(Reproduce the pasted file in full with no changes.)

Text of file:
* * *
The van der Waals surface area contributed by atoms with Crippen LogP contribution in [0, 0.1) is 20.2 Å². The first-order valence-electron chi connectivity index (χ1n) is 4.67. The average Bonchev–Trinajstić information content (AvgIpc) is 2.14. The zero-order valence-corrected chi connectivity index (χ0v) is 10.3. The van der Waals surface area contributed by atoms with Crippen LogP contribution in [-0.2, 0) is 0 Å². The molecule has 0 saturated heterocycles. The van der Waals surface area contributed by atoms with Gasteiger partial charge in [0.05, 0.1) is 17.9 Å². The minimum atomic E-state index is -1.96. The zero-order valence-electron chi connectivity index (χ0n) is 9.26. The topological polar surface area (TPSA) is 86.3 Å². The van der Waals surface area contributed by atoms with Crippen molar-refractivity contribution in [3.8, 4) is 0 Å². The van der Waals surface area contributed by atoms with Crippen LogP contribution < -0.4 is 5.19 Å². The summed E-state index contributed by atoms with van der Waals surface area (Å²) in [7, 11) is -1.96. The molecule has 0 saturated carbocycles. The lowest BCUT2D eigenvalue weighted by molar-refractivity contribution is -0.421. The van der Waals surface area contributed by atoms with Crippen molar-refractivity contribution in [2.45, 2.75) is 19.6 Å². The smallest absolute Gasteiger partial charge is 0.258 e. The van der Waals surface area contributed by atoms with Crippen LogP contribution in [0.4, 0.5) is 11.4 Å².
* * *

The van der Waals surface area contributed by atoms with Crippen LogP contribution in [0, 0.1) is 20.2 Å². The first-order valence-electron chi connectivity index (χ1n) is 4.67. The average Bonchev–Trinajstić information content (AvgIpc) is 2.14. The zero-order valence-corrected chi connectivity index (χ0v) is 10.3. The van der Waals surface area contributed by atoms with Crippen LogP contribution in [-0.2, 0) is 0 Å². The molecule has 0 saturated heterocycles. The van der Waals surface area contributed by atoms with Gasteiger partial charge in [0.05, 0.1) is 17.9 Å². The minimum atomic E-state index is -1.96. The zero-order valence-electron chi connectivity index (χ0n) is 9.26. The topological polar surface area (TPSA) is 86.3 Å². The van der Waals surface area contributed by atoms with Crippen molar-refractivity contribution in [3.8, 4) is 0 Å². The van der Waals surface area contributed by atoms with Crippen LogP contribution < -0.4 is 5.19 Å². The summed E-state index contributed by atoms with van der Waals surface area (Å²) in [7, 11) is -1.96. The molecule has 0 saturated carbocycles. The lowest BCUT2D eigenvalue weighted by molar-refractivity contribution is -0.421. The van der Waals surface area contributed by atoms with Crippen molar-refractivity contribution in [2.45, 2.75) is 19.6 Å². The smallest absolute Gasteiger partial charge is 0.258 e. The van der Waals surface area contributed by atoms with Crippen LogP contribution in [0.4, 0.5) is 11.4 Å².